And here I was expecting a shocking expose into the inner workings of the eeeevil Radio Shack! Windfall profits on overpriced component cables! Shock! :D
Different Shack, unless that was the joke...
People let me tell you about a place I know
To get in it don’t take much dough
Where you can really do your thing, oh yeah
It’s got a neon sign outside that says
Come in and take a look at your mind
You’d be surprised what you might find, yeah
Strobe lights flashin’ FROM SUN UP TO SUN DOWN
People gather there from all parts of town
Oh yeah, RIGHT AROUND THE CORNER
You know it’s just across the track
People I’m talking about the psychedelic shack
It’s a novel, just like the Left Behind series was a novel. Read it for entertainment, not theology, and all will be fine.
Great read ! It says it is fictional on the cover so what if it makes ya think.
Fiction (Latin: fictum, “created”) is any form of narrative which deals, in part or in whole, with events that are not factual, but rather, imaginary and invented by its author(s). Although fiction often describes a major branch of literary work, it is also applied to theatrical, cinematic, documental, and musical work. In contrast to this is non-fiction, which deals exclusively in factual events (e.g.: biographies, histories). Semi-fiction is fiction implementing a great deal of non-fiction, e.g. a fictional description based on a true story.
I guess I missed something, I thought it sucked and it was a struggle to even finish ....but that’s just me.
Don’t you hate that? I am paying with cash, so you do not need my phone or zip code. I refuse to shop where they do that too.
If it was just a novel, it would avoid theology. It clearly was pushing a misrepresentation of the nature of God. Are you now in favor of pro-Muslim novels?
That would be good advice if some people could see the difference. Case in point "The Da Vinci Code"
AAAAAAAAH you just had to mention that wretched piece of crap! ;p
What a hideous excuse for writing that was. Dan Brown makes John Grisham look fluent.
1 - Born again Christians who believe in the Trinity (Father Son and Holy Ghost)
2 - People who have "a great sadness" from abusive or hurtful backgrounds.
No, it was me too. I kept fighting through his quaternian-universalist-heresy to get to the good part everyone was raving about, but there never was one. Maybe that chapter got left out of my copy.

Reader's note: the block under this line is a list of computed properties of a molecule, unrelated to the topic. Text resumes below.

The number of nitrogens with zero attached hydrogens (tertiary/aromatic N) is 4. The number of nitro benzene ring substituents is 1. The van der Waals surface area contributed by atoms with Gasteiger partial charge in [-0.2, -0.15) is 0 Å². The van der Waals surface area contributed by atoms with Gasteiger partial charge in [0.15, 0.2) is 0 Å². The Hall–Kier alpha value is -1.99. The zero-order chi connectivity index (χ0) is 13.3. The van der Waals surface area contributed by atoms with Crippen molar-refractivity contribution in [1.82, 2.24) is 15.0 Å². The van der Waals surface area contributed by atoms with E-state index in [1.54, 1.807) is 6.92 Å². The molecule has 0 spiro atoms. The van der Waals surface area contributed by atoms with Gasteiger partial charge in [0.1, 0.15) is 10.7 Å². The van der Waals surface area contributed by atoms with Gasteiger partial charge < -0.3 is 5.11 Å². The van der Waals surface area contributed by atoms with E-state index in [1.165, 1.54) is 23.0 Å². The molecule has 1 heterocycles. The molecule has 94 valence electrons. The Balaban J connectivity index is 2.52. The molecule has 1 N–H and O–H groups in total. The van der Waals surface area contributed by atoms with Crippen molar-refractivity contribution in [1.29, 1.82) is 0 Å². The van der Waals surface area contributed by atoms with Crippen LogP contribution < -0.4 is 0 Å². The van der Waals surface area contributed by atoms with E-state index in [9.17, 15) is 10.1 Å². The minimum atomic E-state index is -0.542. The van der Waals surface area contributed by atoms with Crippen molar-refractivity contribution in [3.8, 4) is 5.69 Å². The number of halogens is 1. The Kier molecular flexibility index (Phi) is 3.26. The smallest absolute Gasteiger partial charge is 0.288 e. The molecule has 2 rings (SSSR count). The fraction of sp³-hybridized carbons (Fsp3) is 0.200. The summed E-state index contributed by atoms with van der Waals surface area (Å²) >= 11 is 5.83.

THIS guy makes Dan Brown look fluent.
I started reading the book but felt more and more uneasy with it. The message is subtle. I liked some of the story line, but then it just got weird. I truly felt the HS tell me to quit reading the book, to put it down. I did not finish, never picked it up again.
That was pretty much my reaction, although I managed to finish it.
This is how approached the book. It is a good story. For me it posed, everybody does have their own idea of what God looks like etc..
Just take it for what it is a good Novel.
The adversary isn't stupid. He's more brilliant than a thousand stars.
He appears as the angel of light, Lucifer.
I read "The Shack", and was dumbfounded.
How people who believe they are Christians, could not see the evil deception
in that piece of trash, is beyond me.
That absolute lack of discernment explains ALL of the corruption in the "church" today.
The root of the word church, eklesia, means "called out, or "seperate".
The "church" in America today is nothing of the kind.
Many of us who have a great sadness very much need to go to our “shack” where God is waiting to heal us.
Circuit City did that too. I just always gave them 867-5309
I am a devout and long time Christian.....I read The Shack and took it for just another story on the way some people believe.....it was fiction and I took it as that.
'The adversary' is a creature of pride. He LOVES to hear how great he is. He declared he wanted to be like the 'Most High'. Too many times, he gets 'worship' from those within the camp of the Most High. Sad...
Lack of discernment is ENCOURAGED by the political left, who are either actively working for the enemy or they are just useful idiots.
And to those who think you’re Christians and yet assert there are “many ways to God”, you’re not Christians. Being a Christian inherently assumes that Christ is the only way to salvation (unless you’re perfect, eh).
Professional jealousy is a terrible thing, don’t you think?
Jim - I think your comments are great. So here’s another “long post”.
Wayne Jacobsen ( www.lifestream.org ), author of “He Loves Me” (a solid theological book and a “must read” after The Shack) and other works was the editor/publisher of The Shack and the one who encouraged Paul to publish The Shack. Wayne is a good friend of mine, and with Wayne and others I had the joy of spending a day with Paul Young, Wayne, and Brad Cummings who also helped edit The Shack.
I saw an interview of Paul where he clearly disavowed believing in universal salvation/no hell. Wayne has stayed in our home several times, the last one when we had literally hundreds gathering to discuss the “issues” that critics had with the book. Wayne is solid theologically and quite well answered every issue. The questions were quite pointed, especially as one time we were using the facilities of an SBC church near us and the pastor was firing questions at Wayne in every area. Wayne so well explained things that this pastor asked him to come back and speak in the future.